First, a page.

Jack Cook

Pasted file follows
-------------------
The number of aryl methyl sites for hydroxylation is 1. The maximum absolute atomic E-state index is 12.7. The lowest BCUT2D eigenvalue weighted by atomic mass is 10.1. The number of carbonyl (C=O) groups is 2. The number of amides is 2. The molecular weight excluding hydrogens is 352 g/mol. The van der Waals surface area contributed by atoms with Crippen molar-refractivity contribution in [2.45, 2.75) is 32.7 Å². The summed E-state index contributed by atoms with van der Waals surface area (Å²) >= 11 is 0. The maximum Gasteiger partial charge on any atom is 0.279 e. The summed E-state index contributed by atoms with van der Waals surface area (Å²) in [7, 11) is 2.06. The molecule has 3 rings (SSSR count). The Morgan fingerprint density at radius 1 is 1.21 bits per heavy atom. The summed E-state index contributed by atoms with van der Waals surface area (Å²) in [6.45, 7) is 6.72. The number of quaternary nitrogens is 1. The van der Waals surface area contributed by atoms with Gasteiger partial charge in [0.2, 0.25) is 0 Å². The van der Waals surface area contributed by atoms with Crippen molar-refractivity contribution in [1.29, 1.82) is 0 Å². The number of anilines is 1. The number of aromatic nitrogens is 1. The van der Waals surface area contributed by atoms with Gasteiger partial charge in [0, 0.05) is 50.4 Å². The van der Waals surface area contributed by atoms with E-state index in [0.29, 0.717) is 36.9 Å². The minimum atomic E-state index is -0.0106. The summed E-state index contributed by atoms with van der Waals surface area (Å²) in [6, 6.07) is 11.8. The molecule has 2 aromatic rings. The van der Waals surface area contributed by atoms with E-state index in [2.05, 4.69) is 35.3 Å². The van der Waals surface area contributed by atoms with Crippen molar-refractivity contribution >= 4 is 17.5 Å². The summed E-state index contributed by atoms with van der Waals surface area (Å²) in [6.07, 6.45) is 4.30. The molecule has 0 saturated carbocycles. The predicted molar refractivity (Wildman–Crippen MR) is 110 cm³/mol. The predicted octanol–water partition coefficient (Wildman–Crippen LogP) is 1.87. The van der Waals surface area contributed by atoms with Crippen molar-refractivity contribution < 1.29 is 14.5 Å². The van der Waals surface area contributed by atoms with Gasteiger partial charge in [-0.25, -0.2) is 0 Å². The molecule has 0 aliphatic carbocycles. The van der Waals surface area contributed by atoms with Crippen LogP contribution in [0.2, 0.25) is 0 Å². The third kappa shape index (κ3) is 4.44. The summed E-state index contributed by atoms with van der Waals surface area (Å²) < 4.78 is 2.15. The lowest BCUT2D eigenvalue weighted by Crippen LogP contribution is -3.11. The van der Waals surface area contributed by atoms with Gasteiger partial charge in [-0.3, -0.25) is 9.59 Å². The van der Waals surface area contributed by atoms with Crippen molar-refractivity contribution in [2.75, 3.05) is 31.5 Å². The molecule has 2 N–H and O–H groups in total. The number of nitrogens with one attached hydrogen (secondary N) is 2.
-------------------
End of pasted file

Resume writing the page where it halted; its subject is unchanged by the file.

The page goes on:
The Greek philosopher Heraclitus noted in 500 BC that "There is nothing permanent except change." However change is no longer an issue of degree but of kind (Eisenberg, 1997). Until relatively recently, change has been predictable, incremental and evolutionary. However, modern society is experiencing unpredictable, rapid and revolutionary changes driven by sophisticated application of information technology (IT). Product life cycles, once measured in years, are shortening to months. Businesses, which not so long ago most valued natural resources and manual labor, increasingly value intellectual capital. IT enhances information gahtering and dissemintation as well as diminishes the need for narrow management hierarchies since automation often increases productivity, resulting in fewer employees. In response to these turbulent times and ever-increasing competition, management prescriptions for success are plentiful-- each being the one true means to achieving competitive advantage.

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